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British English for the Novice G - H

British English for the Novice G - H

Date: Oct 03 2007

Topic: British English

Author: rhyme_reason


GALLON n. 1. A gallon plus 25%. This means a PINT is an enormous 20 ounces. This fact puts a whole new meaning on PINT OF.

GAMMON n. 1. Ham.

GAMP n. 1. Umbrella.

GANNET n. 1. Pig. Someone who eats anything and everything. The term emanates from the Royal Navy. All lower-deck sailors used to refer to a man who ate his rations and everyone else's (if given the chance) as a 'Gannet'. A gannet being a voracious seabird that follows ships at sea waiting for the "Gash" (garbage) to be thrown down the 'gash chute' usually fixed outboard to the stern of the ship.

GARDEN n. 1. Yard. A garden is called a "VEGETABLE GARDEN".

GATEAU (ga-toe) n. 1. Cake.

GEN UP (jen up) v. 1. To acquire knowledge, as in, "To GEN UP on the FALKLANDS". The term is derived from the phrase general information.

GEYSER (gee-zer) n. 1. A notoriously dangerous gas apparatus which was used to provide hot water. This device was mounted at the tap itself and heated the water as it was drawn from the tap. The phrase to PUT THE GEYSER ON means to heat up the water.

GHILLIE (gill-ee) n. 1. Scottish in origin, the term describes a gamekeeper who serves as both a conservationist to protect wild game and as a guide for hunters. Using a GHILLIE has very strong upper class connotations. Only those of the proper class would employ a GHILLIE (even though the GHILLIE is himself a commoner). The GLORIOUS TWELFTH (twelfth of August) starts the upper class hunting season.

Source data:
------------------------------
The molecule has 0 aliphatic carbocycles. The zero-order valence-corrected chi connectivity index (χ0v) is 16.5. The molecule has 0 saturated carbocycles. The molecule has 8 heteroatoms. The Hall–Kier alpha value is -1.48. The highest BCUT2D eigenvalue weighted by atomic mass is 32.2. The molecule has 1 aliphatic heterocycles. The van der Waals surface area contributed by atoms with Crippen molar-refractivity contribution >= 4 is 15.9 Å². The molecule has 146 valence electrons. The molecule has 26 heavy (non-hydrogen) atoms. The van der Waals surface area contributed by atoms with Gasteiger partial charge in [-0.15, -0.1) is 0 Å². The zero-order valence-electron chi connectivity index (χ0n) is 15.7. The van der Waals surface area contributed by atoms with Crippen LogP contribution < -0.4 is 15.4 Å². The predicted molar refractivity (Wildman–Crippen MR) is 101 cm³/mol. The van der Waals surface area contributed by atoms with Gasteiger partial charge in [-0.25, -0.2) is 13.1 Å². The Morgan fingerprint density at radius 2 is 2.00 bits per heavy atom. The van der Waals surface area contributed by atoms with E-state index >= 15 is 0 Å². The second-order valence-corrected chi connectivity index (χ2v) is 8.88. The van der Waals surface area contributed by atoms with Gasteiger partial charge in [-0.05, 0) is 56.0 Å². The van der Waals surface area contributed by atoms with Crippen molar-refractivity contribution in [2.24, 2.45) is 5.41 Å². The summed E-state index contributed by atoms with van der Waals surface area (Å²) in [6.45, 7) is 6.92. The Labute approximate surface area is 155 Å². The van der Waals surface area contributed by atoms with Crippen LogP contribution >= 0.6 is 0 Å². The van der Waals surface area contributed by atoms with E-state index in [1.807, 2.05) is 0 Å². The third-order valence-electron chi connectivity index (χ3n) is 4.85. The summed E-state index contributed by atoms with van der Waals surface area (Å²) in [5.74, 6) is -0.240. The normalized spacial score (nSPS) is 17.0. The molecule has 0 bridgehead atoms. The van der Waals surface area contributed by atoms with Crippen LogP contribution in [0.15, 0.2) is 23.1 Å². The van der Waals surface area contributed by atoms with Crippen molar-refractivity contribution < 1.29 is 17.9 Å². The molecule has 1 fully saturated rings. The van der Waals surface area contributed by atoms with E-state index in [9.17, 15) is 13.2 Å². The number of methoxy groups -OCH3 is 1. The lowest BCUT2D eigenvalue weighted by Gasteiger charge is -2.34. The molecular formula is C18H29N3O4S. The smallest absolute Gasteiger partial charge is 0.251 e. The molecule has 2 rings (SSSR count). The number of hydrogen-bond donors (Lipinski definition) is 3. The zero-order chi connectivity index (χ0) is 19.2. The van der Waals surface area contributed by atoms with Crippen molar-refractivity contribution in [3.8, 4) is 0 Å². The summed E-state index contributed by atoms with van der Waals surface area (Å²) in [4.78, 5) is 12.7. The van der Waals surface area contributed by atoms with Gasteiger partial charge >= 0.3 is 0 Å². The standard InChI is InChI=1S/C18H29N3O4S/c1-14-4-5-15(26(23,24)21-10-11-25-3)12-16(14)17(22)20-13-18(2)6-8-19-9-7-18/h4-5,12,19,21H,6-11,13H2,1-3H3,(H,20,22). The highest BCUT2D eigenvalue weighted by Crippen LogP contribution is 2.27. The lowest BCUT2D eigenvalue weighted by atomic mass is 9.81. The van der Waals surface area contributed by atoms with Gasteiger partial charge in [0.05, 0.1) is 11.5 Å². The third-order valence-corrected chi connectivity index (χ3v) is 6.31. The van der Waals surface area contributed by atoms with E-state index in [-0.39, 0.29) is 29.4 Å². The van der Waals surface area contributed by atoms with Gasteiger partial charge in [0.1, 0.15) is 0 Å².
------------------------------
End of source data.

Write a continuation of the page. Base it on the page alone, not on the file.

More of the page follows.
GIRL GUIDE n. 1. Girl Scout. The (Girl) Scouts are usually called the GUIDES.

GLASSHOUSE n. 1. Greenhouse.

GOB n. 1. Slang term for mouth. v. 1. To spit. Because of this second term, the British find our use of "gobs of something" as being rather crude. A GOBSTOPPER is a large piece of candy which will last a very long time.

GOOLIES n. 1. Balls. Testicles.

GRAMMAR SCHOOL n. 1. School for 11-18 year olds who are studying for their O-LEVELS and A-LEVELS. (These are now almost extinct.)

GRIT BIN n. 1. Roadside barrel of sand for use when roads are slippery.

GREENGROCER n. 1. A small grocery store which deals only with fruits and vegetables. This type of store will not likely handle any canned items or non-foods like detergents etc.

GROTTY adj. 1. Unpleasant. A dark, dirty damp apartment would be called GROTTY.

GUARD n. 1. A train conductor.

GUBBINS n. 1. A collection of generally worthless items, as in, "Children - pick up these GUBBINS".

GUERNSEY (gansee in northern England) n. 1. A particular style of sweater which was originally worn by people from the island of Guernsey. Similarly, a JERSEY is a different style of sweater which originated on the neighboring island of Jersey. Today these are used interchangeably with "sweater".

GUIDE DOG n. 1. Seeing-eye dog.

GUINEA n. 1. Originally twenty-one SHILLINGS, but now one POUND plus five PENCE. Five percent is the auctioneer's commission. If one bids in GUINEAS, rather than POUNDS, one then has automatically the full price one must pay. A current vicious rumor has it that banks in the United Kingdom use GUINEAS when you must pay (i.e. interest) and POUNDS when they must pay you. There is no substantiation to this. 

GYMKHANA n. 1. A very amateur horse competition.

GYMSLIP n. 1. A long pinafore dress worn by school girls (usually as a winter school uniform).

HAD HIS CHIPS phrase. 1. To be finished or done for, as in, "He's HAD HIS CHIPS"

HAIR GRIPS n. 1. Bobby pins.

HALF (aahf) n. 1. English for HALF A PINT (by default, of BITTER). 2. Scots for a single measure of WHISKY. In Scotland, "a PINT and a HALF" means a PINT of HEAVY and a MEASURE of WHISKY; in England it means a PINT of BITTER and a HALF PINT of BITTER.

HALF A CROWN n. 1. Obsolete coin worth 2/6 (pronounced two and six), meaning two SHILLINGS and six old PENCE.